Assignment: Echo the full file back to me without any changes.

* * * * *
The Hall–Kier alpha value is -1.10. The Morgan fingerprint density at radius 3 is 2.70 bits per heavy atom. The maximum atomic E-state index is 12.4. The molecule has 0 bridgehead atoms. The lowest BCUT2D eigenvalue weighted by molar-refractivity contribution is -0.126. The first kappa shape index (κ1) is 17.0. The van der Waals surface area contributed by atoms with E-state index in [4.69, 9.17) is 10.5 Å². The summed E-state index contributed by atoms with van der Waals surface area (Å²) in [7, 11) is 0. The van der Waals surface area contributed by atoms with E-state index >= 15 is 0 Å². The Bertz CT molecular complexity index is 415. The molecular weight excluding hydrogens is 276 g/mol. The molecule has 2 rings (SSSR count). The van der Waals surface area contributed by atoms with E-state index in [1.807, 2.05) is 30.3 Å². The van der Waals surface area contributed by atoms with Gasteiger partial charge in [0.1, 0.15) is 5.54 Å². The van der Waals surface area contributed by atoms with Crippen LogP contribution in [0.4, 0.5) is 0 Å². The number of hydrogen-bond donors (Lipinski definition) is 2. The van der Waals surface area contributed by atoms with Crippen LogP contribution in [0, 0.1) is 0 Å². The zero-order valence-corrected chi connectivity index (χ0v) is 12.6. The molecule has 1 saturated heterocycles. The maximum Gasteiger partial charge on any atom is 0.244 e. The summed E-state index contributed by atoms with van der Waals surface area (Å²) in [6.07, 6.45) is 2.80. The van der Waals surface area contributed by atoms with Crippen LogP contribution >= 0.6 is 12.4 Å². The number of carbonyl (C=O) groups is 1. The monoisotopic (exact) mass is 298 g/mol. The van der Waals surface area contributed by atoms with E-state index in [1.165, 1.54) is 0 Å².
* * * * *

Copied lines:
The Hall–Kier alpha value is -1.10. The Morgan fingerprint density at radius 3 is 2.70 bits per heavy atom. The maximum atomic E-state index is 12.4. The molecule has 0 bridgehead atoms. The lowest BCUT2D eigenvalue weighted by molar-refractivity contribution is -0.126. The first kappa shape index (κ1) is 17.0. The van der Waals surface area contributed by atoms with E-state index in [4.69, 9.17) is 10.5 Å². The summed E-state index contributed by atoms with van der Waals surface area (Å²) in [7, 11) is 0. The van der Waals surface area contributed by atoms with E-state index >= 15 is 0 Å². The Bertz CT molecular complexity index is 415. The molecular weight excluding hydrogens is 276 g/mol. The molecule has 2 rings (SSSR count). The van der Waals surface area contributed by atoms with E-state index in [1.807, 2.05) is 30.3 Å². The van der Waals surface area contributed by atoms with Gasteiger partial charge in [0.1, 0.15) is 5.54 Å². The van der Waals surface area contributed by atoms with Crippen LogP contribution in [0.4, 0.5) is 0 Å². The number of hydrogen-bond donors (Lipinski definition) is 2. The van der Waals surface area contributed by atoms with Crippen LogP contribution in [0, 0.1) is 0 Å². The zero-order valence-corrected chi connectivity index (χ0v) is 12.6. The molecule has 1 saturated heterocycles. The maximum Gasteiger partial charge on any atom is 0.244 e. The summed E-state index contributed by atoms with van der Waals surface area (Å²) in [6.07, 6.45) is 2.80. The van der Waals surface area contributed by atoms with Crippen LogP contribution >= 0.6 is 12.4 Å². The number of carbonyl (C=O) groups is 1. The monoisotopic (exact) mass is 298 g/mol. The van der Waals surface area contributed by atoms with E-state index in [1.165, 1.54) is 0 Å².